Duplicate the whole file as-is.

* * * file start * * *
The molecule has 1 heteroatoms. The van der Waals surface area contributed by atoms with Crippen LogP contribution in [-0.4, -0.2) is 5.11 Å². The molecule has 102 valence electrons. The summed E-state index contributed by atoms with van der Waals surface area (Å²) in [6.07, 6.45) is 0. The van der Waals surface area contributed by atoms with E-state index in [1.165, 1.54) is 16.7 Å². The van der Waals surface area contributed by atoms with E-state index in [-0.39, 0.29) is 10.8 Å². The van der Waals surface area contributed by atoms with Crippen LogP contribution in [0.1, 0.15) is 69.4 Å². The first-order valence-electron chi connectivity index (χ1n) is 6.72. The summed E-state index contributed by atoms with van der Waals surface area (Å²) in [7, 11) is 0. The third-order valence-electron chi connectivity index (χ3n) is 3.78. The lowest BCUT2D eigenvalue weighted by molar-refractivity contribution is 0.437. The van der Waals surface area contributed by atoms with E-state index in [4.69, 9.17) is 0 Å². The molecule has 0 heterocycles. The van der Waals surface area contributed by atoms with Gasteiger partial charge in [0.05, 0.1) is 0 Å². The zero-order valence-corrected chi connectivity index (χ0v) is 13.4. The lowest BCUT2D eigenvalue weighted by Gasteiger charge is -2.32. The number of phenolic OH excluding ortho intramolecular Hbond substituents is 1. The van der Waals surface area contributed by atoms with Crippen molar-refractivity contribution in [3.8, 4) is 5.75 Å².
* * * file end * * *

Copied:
The molecule has 1 heteroatoms. The van der Waals surface area contributed by atoms with Crippen LogP contribution in [-0.4, -0.2) is 5.11 Å². The molecule has 102 valence electrons. The summed E-state index contributed by atoms with van der Waals surface area (Å²) in [6.07, 6.45) is 0. The van der Waals surface area contributed by atoms with E-state index in [1.165, 1.54) is 16.7 Å². The van der Waals surface area contributed by atoms with E-state index in [-0.39, 0.29) is 10.8 Å². The van der Waals surface area contributed by atoms with Crippen LogP contribution in [0.1, 0.15) is 69.4 Å². The first-order valence-electron chi connectivity index (χ1n) is 6.72. The summed E-state index contributed by atoms with van der Waals surface area (Å²) in [7, 11) is 0. The third-order valence-electron chi connectivity index (χ3n) is 3.78. The lowest BCUT2D eigenvalue weighted by molar-refractivity contribution is 0.437. The van der Waals surface area contributed by atoms with E-state index in [4.69, 9.17) is 0 Å². The molecule has 0 heterocycles. The van der Waals surface area contributed by atoms with Gasteiger partial charge in [0.05, 0.1) is 0 Å². The zero-order valence-corrected chi connectivity index (χ0v) is 13.4. The lowest BCUT2D eigenvalue weighted by Gasteiger charge is -2.32. The number of phenolic OH excluding ortho intramolecular Hbond substituents is 1. The van der Waals surface area contributed by atoms with Crippen molar-refractivity contribution in [3.8, 4) is 5.75 Å².